Michigan governor says no to a concealed-weapons bill

Updated
Michigan Gov. Rick Snyder is interviewed in his office in Lansing, Mich., Monday, Dec. 17, 2012.
Michigan Gov. Rick Snyder is interviewed in his office in Lansing, Mich., Monday, Dec. 17, 2012.
Carlos Osorio/AP Photo

Republican Michigan Governor Rick Snyder vetoed a bill Tuesday afternoon that would have allowed concealed pistols to be carried in schools and other places where they had been banned. The bill would also have allowed pistol owners, after additional training and obtaining proper permits, to carry their weapons in places of worship, schools, day care centers, and stadiums.

In a letter to the Michigan Legislature, Governor Snyder said that Michigan needs a more comprehensive review of its gun policies. He said he vetoed the bill because it had no provision for public spaces to opt out of the concealed-carry plan. “Unfortunately, the bill did not allow schools, public day care centers, or public hospitals to prohibit persons from carrying concealed weapons on their premises. For that reason, I am vetoing Senate Bill 59.”

Snyder said that Friday’s school shooting was a factor “for a thorough review of [the bill].”

“This type of violence often leaves society with more questions than answers. The reasons for such appalling acts usually are numerous and complex. With that in mind, we must consider legislation like SB 59 in a holistic manner. While the bill’s goal is to help prevent needless violence, Michigan will be better served if we view it through a variety of lenses. A thoughtful review that examines issues such as school emergency policies, disenfranchised youth and mental health services may lead to more answers and better safeguards.”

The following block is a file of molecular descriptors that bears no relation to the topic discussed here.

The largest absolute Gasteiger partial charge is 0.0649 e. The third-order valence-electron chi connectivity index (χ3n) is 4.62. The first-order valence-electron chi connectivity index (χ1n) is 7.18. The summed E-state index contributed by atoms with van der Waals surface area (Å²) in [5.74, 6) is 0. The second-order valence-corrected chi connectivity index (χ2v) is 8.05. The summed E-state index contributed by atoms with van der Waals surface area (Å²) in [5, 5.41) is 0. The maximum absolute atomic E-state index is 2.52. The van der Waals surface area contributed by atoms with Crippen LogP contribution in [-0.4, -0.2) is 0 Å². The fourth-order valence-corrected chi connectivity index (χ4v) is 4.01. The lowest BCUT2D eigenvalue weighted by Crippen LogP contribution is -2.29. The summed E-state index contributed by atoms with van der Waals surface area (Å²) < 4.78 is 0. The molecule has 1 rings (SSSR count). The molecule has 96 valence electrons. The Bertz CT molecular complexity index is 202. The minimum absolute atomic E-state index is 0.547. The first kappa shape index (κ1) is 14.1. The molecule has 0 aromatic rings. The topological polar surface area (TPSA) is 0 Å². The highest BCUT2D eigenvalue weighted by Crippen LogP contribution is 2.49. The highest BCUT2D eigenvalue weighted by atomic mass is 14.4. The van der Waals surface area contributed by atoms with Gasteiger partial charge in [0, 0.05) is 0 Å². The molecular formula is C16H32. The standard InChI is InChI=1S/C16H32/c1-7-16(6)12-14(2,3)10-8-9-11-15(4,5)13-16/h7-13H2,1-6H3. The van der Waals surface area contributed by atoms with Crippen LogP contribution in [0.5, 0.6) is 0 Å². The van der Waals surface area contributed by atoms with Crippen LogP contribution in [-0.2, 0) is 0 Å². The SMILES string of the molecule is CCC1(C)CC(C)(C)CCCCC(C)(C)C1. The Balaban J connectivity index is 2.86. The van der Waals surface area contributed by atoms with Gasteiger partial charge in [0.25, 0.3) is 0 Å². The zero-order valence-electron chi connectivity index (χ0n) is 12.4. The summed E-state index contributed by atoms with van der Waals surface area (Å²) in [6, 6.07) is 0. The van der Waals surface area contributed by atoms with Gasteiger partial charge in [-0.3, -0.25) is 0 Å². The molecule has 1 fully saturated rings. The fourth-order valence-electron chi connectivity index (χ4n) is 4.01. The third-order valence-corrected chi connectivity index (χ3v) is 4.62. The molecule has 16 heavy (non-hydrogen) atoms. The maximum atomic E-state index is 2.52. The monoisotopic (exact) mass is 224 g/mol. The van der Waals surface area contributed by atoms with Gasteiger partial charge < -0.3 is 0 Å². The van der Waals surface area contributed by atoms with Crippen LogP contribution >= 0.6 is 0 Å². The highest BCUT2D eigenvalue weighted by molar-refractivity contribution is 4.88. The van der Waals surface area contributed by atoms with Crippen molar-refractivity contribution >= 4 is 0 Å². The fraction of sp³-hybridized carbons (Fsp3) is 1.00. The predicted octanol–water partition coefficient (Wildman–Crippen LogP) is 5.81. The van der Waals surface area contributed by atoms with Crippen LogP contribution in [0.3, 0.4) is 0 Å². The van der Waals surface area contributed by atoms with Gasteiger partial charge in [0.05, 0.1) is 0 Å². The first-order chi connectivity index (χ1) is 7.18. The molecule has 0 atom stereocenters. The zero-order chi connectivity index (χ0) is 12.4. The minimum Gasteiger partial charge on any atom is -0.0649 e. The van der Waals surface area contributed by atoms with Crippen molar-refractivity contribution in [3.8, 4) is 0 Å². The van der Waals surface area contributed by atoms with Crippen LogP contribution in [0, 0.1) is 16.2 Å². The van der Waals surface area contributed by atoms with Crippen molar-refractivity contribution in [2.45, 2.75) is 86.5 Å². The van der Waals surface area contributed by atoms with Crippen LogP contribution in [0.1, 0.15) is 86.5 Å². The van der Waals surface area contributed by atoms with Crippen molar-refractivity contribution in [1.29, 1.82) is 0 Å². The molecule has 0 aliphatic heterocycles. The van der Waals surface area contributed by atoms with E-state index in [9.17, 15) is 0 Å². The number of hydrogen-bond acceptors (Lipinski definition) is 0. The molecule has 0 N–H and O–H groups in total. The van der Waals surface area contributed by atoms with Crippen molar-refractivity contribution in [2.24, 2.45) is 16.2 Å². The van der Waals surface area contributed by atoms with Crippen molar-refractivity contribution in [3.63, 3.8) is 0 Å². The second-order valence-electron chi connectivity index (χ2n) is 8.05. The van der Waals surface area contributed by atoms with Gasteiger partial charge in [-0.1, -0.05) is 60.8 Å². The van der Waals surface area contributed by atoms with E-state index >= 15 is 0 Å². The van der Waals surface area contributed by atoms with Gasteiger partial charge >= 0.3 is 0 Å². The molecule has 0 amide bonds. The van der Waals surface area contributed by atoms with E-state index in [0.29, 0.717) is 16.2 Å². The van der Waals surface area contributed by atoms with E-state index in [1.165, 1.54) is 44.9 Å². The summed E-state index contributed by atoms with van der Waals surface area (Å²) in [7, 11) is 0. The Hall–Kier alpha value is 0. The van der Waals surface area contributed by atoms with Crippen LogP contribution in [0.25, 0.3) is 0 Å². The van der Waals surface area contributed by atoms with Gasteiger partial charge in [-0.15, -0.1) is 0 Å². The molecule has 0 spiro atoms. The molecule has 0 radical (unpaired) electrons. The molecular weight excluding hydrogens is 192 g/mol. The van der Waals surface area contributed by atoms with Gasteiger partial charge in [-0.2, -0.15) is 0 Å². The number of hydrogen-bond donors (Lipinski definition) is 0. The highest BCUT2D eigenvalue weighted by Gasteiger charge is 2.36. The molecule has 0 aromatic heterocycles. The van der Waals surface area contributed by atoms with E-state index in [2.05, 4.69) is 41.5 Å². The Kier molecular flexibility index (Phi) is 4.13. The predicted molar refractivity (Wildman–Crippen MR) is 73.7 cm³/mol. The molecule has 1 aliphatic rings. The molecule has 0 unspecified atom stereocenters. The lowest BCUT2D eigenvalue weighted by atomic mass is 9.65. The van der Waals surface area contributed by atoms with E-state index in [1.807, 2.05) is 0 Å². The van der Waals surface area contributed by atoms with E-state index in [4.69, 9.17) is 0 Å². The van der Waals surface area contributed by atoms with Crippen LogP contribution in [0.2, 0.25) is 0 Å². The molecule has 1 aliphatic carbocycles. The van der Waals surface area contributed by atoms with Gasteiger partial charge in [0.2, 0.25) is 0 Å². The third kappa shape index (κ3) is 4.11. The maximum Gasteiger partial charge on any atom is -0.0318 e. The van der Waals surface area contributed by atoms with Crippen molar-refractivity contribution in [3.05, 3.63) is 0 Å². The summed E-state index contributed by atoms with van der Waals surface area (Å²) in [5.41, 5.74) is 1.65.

The Michigan legislature’s approved the legislation last Thursday, one day before the Sandy Hook elementary school shooting. NPR reported that the governor’s office had received more than 6,000 phone calls, emails and web messages about the shooting, urging him to veto the bill and keep concealed guns out of Michigan’s public schools. Snyder spoke to Detroit Public Television after the shootings, where he admitted the massacre would play a role in his consideration of the bill.

“You can’t have it not impact you and my thoughts and prayers go with everyone in Connecticut. I know that we all share that view.”

While some lawmakers are proposing more stringent gun control laws banning assault weapons and high-capacity magazines, the NRA has also come out of the dark, issuing its first statement since Friday’s tragedy. “Out of respect for the families, and as a matter of common decency, we have given time for mourning, prayer and a full investigation of the facts before commenting. The NRA is prepared to offer meaningful contributions to help make sure this never happens again.”

President Obama spoke out today in support of Senator Dianne Feinstein’s bill to ban assault weapons. White House Press Secretary Jay Carney said in his Tuesday briefing that the president also plans to back a law to tighten the regulations governing the sale of firearms at gun shows. The president also spoke on the phone with Senator Joe Manchin, a gun rights advocate who said on msnbc’s Morning Joe that he will support tougher gun laws in light of the Connecticut shootings.

Governor Snyder’s statement went on to explain his decision.

“While we must vigilantly protect the rights of law-abiding firearm owners, we also must ensure the right of designated public entities to exercise their best discretion in matters of safety and security,” he said. “These public venues need clear legal authority to ban firearms on their premises if they see fit to do so.”


While the governor rejected Senate Bill 59, he did not reject two other bills dealing with guns. Snyder signed one “to streamline the process for handgun purchases” and another to “eliminate restrictions on interstate rifle and shotgun transactions to states contiguous to Michigan.”

Michigan governor says no to a concealed-weapons bill

Updated